Jumbo-sized jerkbaits are productive when long lines are trolled out the back of the boat. A bass-style "flippin' stick" with a baitcasting reel loaded with a 20-pound test monofilament line makes for the ideal pike trolling outfit. While trolling, I'm simply zig-zagging the boat in as shallow as three or four feet of water and out as deep as 10 to 15 feet of water in an effort to find pockets of cabbage weed.

In most Ontario lakes this is the depth range that cabbage weed is most likely to be found. Once a patch of cabbage is located, trolling is clearly not the most efficient way of fishing this cover. It's at this point I make the switch from trolling to casting.

This super-sized assortment of pike lures is among the author’s favourites for fishing in and around weed cover. Photo credit: Mark Romanack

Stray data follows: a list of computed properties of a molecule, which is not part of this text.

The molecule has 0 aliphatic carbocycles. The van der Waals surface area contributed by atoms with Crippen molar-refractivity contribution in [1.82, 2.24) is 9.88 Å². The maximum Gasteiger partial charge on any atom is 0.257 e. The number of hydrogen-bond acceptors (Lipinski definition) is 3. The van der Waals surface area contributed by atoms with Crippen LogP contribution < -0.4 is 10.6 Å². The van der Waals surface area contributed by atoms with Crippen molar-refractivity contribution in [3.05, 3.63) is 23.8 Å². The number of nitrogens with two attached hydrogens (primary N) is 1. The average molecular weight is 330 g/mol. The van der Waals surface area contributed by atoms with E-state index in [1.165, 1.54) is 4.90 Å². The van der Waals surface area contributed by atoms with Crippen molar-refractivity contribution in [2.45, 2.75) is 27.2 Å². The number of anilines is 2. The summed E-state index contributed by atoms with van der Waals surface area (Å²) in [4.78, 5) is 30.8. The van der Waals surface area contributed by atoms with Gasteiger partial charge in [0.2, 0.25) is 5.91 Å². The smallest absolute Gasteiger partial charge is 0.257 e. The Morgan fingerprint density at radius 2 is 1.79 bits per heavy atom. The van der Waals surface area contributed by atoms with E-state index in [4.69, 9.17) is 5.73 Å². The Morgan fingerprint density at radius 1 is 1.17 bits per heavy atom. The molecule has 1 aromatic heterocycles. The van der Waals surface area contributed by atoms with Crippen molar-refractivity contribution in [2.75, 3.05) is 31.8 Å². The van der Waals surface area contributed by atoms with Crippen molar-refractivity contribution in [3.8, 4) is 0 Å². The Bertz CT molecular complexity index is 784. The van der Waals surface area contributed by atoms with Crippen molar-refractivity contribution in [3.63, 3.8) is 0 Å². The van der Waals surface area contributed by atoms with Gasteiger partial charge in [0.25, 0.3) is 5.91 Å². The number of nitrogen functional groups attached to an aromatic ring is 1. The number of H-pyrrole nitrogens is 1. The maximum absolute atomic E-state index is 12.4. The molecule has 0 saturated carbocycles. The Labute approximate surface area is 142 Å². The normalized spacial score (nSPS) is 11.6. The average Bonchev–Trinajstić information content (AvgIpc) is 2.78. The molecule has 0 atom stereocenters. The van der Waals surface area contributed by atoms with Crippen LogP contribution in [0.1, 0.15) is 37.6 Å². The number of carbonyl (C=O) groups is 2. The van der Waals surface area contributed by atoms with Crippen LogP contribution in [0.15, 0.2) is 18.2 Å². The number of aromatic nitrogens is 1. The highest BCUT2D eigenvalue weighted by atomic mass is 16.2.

A Casting Strategy

The same oversized jerk baits described for trolling are often deadly casting baits. A slow steady retrieve will produce strikes but switching to a twitch and pause "jerkbait style" retrieve will usually produce a better-than-a-steady retrieve. Because jerkbaits have a lot of treble hooks on them, they aren't the most efficient lures for fishing in the salad. If the weed growth is isolated, a jerkbait is a good candidate. But in areas where the weeds are denser, other baits like weedless spoons, spinnerbaits and weedless jigs are the ideal casting lures for targeting pike.

Weedless spoons work best when the hook is dressed with a 5-inch twister tail or a pork rind trailer. These trailers give the spoon more action -- a scent trail in the water and they cause the spoon to flutter down slower when the retrieve is paused. Classics like the Johnson Silver Minnow are great weedless spoons that have caught countless northern pike. The larger sizes are best suited to targeting big pike.